Islamic Foreshadowing of Evolution

I will summarise the key elements of the modern science of evolution, and the reasons why the evidence in its favour is generally regarded among scientists as conclusive, before turning to my main theme, which is the extent to which Muslim scholars anticipated key aspects of the modern theory.

Paul Braterman at Muslim Heritage:

ScreenHunter_2648 Mar. 27 09.57We know what comes next, and they don’t. Bear that in mind whenever you see scholars commenting on the significance, in the context of today’s science, of thinkers who died centuries ago. To do them justice, we need to see the world through their eyes, not ours. But we too are people of our own time, and if we are looking for the origins of the concepts that concern us today, we would do well to start off by clarifying those concepts.

And so, in this article, I will summarise the key elements of the modern science of evolution, and the reasons why the evidence in its favour is generally regarded among scientists as conclusive, before turning to my main theme, which is the extent to which Muslim scholars anticipated key aspects of the modern theory. But remember that the aim is to understand their thinking in the context of their own time, rather than in the light of later knowledge.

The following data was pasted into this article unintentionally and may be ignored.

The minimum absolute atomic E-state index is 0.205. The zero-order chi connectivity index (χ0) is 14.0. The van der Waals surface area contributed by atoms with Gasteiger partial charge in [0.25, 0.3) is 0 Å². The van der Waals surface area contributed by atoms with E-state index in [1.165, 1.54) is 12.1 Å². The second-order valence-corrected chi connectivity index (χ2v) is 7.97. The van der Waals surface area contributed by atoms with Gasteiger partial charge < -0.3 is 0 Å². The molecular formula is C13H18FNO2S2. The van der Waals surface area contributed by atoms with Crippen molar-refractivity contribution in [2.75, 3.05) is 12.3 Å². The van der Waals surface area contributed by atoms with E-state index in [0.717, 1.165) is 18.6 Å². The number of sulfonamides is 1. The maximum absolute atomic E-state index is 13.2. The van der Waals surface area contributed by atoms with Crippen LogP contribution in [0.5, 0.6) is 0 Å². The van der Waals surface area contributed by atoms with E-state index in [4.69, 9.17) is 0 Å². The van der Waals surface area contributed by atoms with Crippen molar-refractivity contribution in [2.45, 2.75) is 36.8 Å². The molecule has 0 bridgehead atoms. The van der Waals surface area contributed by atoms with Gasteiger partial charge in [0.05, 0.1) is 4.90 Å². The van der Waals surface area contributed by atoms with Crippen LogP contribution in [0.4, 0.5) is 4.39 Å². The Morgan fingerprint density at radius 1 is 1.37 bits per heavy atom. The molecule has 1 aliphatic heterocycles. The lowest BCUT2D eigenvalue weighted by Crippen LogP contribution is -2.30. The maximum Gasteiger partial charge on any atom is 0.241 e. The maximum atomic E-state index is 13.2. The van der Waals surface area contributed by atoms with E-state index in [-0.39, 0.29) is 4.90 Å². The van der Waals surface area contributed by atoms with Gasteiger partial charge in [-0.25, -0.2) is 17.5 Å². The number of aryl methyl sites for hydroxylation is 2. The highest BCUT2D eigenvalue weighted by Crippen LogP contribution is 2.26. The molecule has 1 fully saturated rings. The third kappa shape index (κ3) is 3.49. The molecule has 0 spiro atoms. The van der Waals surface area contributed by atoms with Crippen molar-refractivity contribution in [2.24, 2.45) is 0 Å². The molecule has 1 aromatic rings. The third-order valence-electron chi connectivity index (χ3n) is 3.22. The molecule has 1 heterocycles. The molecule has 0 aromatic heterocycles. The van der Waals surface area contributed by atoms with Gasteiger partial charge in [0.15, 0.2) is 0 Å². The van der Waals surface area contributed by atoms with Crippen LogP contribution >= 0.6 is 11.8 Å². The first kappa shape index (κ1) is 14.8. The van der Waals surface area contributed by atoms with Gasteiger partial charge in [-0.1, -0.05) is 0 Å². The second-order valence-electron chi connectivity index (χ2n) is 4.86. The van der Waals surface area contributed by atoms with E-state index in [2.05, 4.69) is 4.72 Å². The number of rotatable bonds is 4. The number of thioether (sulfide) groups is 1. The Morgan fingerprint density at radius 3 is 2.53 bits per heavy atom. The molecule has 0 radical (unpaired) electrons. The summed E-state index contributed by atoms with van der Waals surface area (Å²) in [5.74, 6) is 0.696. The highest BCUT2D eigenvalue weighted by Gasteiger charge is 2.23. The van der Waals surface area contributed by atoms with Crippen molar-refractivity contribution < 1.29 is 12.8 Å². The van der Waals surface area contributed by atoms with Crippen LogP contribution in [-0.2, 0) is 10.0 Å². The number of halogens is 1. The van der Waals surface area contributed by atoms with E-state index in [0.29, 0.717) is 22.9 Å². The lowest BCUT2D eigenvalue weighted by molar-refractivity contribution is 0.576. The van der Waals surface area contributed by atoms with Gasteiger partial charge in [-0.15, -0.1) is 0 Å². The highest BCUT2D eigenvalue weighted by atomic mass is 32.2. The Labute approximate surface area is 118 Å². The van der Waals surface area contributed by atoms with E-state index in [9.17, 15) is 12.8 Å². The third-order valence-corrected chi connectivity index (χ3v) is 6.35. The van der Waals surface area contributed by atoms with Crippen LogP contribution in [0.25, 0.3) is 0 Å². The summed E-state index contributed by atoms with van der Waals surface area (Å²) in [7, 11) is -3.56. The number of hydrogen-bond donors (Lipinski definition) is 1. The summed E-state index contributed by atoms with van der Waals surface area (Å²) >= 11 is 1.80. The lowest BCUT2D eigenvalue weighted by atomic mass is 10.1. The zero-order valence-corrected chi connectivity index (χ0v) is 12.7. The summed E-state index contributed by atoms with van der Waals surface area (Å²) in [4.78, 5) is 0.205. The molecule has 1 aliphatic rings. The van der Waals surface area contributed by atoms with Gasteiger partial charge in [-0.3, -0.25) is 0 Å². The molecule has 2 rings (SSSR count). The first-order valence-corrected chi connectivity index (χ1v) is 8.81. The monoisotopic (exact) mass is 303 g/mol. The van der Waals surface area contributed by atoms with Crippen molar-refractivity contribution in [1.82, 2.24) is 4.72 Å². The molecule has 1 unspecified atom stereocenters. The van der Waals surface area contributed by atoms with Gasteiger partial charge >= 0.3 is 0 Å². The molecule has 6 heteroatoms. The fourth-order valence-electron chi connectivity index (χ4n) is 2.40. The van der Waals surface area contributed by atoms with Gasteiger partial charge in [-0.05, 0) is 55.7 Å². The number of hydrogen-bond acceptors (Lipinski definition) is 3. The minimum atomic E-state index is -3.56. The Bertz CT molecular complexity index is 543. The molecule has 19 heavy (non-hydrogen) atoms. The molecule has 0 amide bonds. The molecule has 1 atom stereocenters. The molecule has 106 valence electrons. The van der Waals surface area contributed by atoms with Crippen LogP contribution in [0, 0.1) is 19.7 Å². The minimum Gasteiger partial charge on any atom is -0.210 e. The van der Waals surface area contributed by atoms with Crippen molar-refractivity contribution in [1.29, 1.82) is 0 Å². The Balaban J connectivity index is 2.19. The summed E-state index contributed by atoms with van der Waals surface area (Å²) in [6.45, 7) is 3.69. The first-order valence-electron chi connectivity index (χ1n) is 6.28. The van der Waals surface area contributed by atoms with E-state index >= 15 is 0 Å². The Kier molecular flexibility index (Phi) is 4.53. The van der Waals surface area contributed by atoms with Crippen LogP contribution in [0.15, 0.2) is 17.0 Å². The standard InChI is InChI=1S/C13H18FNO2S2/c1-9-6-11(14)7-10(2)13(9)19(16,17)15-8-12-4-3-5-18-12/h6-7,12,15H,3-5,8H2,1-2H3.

I conclude that they made important contributions, and that one scholar (al Jahiz) even made the crucial step of realising that one species can evolve into another, and that what are now distinct species share a common ancestor. However, this is still a long way from recognising that such change is universal, or that even highly dissimilar species share a common ancestor, or that these facts are significant.

More here.

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